If Music Be the Food of Love, Pig On: Pig Iron's <em>Twelfth Night</em>

Any play with a character named "Sir Toby Belch" should leave you rolling in the aisles, but it's rare to see a production ofthat actually brings this Shakespearean comedy to life.
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Any play with a character named "Sir Toby Belch" should leave you rolling in the aisles, but it's rare to see a production of Twelfth Night that actually brings this Shakespearean comedy to life. That is why the current production by Pig Iron Theatre Company is such a lovely and even magical night at the theatre. A combination of excellent design, wonderful Balkan-inspired music, and physically engaged actors has created a production that has a palpable energy.

As the audience filled into the Abrons Arts Center, the musicians, here known as The Only Band in Illyria, were already playing the kind of lively tunes that would continue to make appearances throughout the play. Director Dan Rothenberg has done an excellent job of integrating these musicians into the overall production. Part of this success is also due to Maiko Matsushima's playful set, which includes two levels and an inspired half-pipe design that allows for fluid movement.

Movement and physical aesthetics have long been a Pig Iron strong point. Founded in 1995, the Philadelphia based theatre company has always been interested in performing works that don't fall into the traditional categories or genres. According to their website, "Pig Iron calls itself a 'dance-clown-theatre ensemble.'" This is all readily evident in Twelfth Night, where the physical adeptness of the cast clearly shows training in movement and/or dance.

This is always a pleasure to watch, and here it gives the action a steady flow that is often missing in Shakespeare productions. Shakespeare ought to be entertaining (especially the comedies) because they ought to be fun to perform. Pig Iron illustrates this concept perfectly.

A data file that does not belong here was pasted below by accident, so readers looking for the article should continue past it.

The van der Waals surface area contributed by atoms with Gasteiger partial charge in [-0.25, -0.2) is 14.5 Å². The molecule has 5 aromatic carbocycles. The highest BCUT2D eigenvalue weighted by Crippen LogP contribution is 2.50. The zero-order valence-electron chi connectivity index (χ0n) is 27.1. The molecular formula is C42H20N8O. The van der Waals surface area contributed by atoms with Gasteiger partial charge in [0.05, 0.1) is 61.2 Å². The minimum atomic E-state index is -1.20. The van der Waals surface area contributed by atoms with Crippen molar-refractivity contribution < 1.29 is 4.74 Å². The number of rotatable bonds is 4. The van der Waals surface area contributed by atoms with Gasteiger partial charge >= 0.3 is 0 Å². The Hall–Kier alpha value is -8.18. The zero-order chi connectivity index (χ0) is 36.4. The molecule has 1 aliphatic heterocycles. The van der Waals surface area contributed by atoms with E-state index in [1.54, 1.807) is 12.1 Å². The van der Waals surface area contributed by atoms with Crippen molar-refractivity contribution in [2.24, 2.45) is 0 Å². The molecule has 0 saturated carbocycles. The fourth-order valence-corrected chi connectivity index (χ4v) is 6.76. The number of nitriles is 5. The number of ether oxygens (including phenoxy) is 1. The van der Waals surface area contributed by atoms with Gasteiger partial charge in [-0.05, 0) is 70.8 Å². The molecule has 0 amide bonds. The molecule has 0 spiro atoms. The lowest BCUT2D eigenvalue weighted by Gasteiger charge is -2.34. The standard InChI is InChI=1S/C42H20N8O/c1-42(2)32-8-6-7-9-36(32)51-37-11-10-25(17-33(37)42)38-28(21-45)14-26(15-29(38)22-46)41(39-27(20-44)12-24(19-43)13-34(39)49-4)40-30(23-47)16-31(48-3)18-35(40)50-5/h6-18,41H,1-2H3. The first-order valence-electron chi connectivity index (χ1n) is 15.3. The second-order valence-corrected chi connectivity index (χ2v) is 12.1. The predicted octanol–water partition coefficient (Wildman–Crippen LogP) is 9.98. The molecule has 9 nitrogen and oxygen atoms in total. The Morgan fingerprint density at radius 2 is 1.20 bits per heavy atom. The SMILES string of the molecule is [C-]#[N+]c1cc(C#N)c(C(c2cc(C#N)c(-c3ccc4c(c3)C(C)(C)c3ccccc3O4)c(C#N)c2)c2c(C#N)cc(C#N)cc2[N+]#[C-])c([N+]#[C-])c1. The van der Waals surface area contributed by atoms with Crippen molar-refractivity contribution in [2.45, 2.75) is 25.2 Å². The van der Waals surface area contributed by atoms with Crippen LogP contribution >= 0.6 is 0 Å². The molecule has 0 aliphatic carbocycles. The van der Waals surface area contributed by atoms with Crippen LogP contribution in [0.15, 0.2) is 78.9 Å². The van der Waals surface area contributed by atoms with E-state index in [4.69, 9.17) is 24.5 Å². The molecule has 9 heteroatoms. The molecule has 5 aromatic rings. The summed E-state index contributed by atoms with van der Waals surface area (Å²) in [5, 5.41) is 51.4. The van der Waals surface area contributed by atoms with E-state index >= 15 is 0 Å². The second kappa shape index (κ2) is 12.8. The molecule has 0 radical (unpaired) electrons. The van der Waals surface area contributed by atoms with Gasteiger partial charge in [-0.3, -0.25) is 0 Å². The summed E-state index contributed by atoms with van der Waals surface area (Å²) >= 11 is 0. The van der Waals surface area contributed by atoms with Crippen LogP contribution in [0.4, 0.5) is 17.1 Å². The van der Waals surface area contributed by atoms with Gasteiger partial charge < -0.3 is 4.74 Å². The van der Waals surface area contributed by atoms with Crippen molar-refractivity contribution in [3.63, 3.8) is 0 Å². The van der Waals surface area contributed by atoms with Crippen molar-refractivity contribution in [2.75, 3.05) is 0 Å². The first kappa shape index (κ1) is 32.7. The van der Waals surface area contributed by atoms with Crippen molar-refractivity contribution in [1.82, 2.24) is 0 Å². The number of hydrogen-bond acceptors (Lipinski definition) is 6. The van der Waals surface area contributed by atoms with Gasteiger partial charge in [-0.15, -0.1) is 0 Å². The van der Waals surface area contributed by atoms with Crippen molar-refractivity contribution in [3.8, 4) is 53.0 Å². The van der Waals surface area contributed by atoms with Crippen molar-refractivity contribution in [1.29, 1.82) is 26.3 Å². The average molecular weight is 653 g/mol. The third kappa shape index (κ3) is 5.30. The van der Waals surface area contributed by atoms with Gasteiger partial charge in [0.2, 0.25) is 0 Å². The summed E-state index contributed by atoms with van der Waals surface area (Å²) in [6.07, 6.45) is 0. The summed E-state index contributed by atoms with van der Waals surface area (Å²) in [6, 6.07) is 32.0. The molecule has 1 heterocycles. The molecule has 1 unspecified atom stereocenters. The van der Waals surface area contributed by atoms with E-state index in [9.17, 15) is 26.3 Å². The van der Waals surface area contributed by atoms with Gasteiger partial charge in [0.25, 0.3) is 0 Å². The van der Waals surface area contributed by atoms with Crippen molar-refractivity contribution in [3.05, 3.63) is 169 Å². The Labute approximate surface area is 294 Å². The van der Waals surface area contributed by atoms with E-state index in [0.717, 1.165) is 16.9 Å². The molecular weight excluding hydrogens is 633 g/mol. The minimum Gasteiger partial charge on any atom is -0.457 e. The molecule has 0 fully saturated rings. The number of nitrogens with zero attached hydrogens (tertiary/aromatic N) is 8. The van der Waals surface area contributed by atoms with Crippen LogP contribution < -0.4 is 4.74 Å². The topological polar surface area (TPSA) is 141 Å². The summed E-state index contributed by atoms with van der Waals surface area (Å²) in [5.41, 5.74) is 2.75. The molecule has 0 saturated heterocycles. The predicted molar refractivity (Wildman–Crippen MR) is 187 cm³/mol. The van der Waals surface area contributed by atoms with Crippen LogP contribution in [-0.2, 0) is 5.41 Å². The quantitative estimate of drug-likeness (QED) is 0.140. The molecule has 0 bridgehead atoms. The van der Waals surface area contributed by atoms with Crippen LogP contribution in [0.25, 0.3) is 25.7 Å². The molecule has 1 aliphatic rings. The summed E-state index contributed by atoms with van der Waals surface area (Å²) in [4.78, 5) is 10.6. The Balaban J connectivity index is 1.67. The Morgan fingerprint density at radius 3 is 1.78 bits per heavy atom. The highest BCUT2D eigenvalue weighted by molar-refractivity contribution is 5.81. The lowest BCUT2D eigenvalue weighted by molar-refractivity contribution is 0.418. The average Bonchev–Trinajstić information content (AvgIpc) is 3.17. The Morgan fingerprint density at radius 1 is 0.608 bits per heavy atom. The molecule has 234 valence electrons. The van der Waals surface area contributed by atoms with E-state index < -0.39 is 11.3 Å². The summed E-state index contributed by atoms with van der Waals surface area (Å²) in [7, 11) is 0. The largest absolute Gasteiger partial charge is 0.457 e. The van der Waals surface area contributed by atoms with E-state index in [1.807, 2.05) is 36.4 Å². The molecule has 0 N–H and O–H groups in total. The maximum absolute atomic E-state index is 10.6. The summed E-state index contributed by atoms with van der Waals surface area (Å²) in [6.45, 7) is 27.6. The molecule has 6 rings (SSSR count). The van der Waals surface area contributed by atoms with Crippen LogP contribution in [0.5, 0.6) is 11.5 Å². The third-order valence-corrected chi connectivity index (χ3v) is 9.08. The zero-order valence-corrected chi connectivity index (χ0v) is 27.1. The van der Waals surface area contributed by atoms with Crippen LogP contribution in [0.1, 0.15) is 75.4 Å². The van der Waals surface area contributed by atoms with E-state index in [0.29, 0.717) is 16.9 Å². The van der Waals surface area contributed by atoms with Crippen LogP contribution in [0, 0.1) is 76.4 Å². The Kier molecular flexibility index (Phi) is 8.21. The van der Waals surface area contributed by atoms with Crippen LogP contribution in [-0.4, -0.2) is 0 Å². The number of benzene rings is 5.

From Ditto van Reigersberg's first entrance as Orsino as the top of the play, the ridiculous lovelorn melancholy is immediately choreographed into a brilliant comic device. This theme continues through the play, especially in James Sugg's '70s Las Vegas style Toby Belch and Charleigh E. Parker's Maria, his wonderfully bold Vaudevillian straight-man. This pairing steals a great deal of the show and are at the center of a particularly raucous party-scene in the second act.

Of course, I must mention Kristen Sieh's Viola, which is the strongest performance in the part that I've ever seen. Viola is a difficult character because she is usually not believable as a man and most often doesn't look anything like her supposed "twin" Sebastian (here played by Charles Socarides). Rothenberg tips his hand early on as Sieh's Viola first admires herself dressed as a man (and supposedly looking just like her brother) by having her look into a "mirror" that is actually Socarides's Sebastian. Here we see the quite impressive effect of two actors who really could be fraternal twins. Sieh's performance of masculinity is also pretty convincing, and made all the more comically wonderful by the moments where she tries to make herself appear more masculine still.

I will say that this play provides one very troublesome problem in terms of staging that Pig Iron did not fully manage to solve: Malvolio's torture sequence. Malvolio, here played well by Chris Thorn, is a pretty obnoxious character, but the joke played on him is really quite extreme. While all the other characters have a happy ending, Malvolio ends up threatening revenge on all parties. Feste the fool, here played with somewhat more melancholy and less sharp wit than usual by Richard Ruiz, is perhaps part of the problem here. If we hate Malvolio and love to watch Feste be mean, this scene of Malvolio being tortured can almost work. But here that is not quite the case. I always feel a bit bad for Malvolio, who is simply uncool, square and misled.

The play is also a full three hours long, which is normal for a fuller Shakespeare production, though there are a few parts where a bit more time is taken than is needed. This is hardly noticeable though, and I remained actively engaged for the entire play, eager to see how Pig Iron would excite my eyes and ears next. So, if you're looking for a fun and funny night at the theatre, you should definitely head down to the Lower East Side and check out Twelfth Night.

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